Etymology
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Words related to mental

*men- (1)

Proto-Indo-European root meaning "to think," with derivatives referring to qualities and states of mind or thought.

It forms all or part of: admonish; Ahura Mazda; ament; amentia; amnesia; amnesty; anamnesis; anamnestic; automatic; automaton; balletomane; comment; compos mentis; dement; demonstrate; Eumenides; idiomatic; maenad; -mancy; mandarin; mania; maniac; manic; mantic; mantis; mantra; memento; mens rea; mental; mention; mentor; mind; Minerva; minnesinger; mnemonic; Mnemosyne; money; monition; monitor; monster; monument; mosaic; Muse; museum; music; muster; premonition; reminiscence; reminiscent; summon.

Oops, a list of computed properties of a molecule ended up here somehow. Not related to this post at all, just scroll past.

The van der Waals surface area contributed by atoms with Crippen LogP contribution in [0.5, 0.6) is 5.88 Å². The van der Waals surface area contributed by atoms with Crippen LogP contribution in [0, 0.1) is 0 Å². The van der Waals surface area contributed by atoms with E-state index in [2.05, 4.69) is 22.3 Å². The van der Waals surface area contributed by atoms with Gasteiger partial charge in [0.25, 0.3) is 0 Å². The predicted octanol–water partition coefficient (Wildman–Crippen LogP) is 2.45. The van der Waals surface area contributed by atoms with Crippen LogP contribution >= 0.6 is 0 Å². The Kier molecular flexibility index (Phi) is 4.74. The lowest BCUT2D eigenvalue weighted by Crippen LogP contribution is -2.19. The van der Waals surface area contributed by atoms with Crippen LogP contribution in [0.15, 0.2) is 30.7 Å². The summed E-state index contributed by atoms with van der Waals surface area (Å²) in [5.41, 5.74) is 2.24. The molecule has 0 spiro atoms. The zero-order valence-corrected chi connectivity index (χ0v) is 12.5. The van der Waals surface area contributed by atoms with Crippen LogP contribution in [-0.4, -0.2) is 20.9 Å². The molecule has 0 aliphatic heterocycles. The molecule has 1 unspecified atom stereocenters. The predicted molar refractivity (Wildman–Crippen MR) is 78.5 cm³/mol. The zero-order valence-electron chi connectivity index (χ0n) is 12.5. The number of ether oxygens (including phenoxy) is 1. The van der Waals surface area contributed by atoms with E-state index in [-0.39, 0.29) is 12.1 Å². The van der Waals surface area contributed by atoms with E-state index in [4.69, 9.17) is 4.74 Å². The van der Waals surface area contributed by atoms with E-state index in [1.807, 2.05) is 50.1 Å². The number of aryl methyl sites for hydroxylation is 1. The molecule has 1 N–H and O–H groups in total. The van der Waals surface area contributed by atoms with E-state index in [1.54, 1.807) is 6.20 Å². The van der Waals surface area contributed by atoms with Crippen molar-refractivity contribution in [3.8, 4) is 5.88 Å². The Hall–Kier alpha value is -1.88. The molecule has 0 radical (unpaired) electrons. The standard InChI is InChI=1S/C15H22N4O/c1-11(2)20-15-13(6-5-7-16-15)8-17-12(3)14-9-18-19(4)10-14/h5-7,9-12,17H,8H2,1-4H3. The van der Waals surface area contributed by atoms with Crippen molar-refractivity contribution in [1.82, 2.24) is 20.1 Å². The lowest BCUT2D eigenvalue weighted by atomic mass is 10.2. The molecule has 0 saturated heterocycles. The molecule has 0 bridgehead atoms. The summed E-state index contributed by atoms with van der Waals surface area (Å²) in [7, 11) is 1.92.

It is the hypothetical source of/evidence for its existence is provided by: Sanskrit manas- "mind, spirit," matih "thought," munih "sage, seer;" Avestan manah- "mind, spirit;" Greek memona "I yearn," mania "madness," mantis "one who divines, prophet, seer;" Latin mens "mind, understanding, reason," memini "I remember," mentio "remembrance;" Lithuanian mintis "thought, idea," Old Church Slavonic mineti "to believe, think," Russian pamjat "memory;" Gothic gamunds, Old English gemynd "memory, remembrance; conscious mind, intellect."

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mentalist (n.)

1782, "one devoted to mental pleasures," from mental + -ist. Originally in reference to artistic taste; philosophical sense "one who believes matter in ultimate analysis is a mode of mind or consciousness" (from mentalism) is from 1900. Related: Mentalistic.

mentality (n.)

1690s, "mental action or power," from mental (adj.) + -ity. The sense of "intellectual activity" is by 1856; that of "mental character or disposition" is by 1895.

mentally (adv.)

early 15c., "intellectually, in the mind," from mental + -ly (2). In Middle English also "spiritually, in the soul."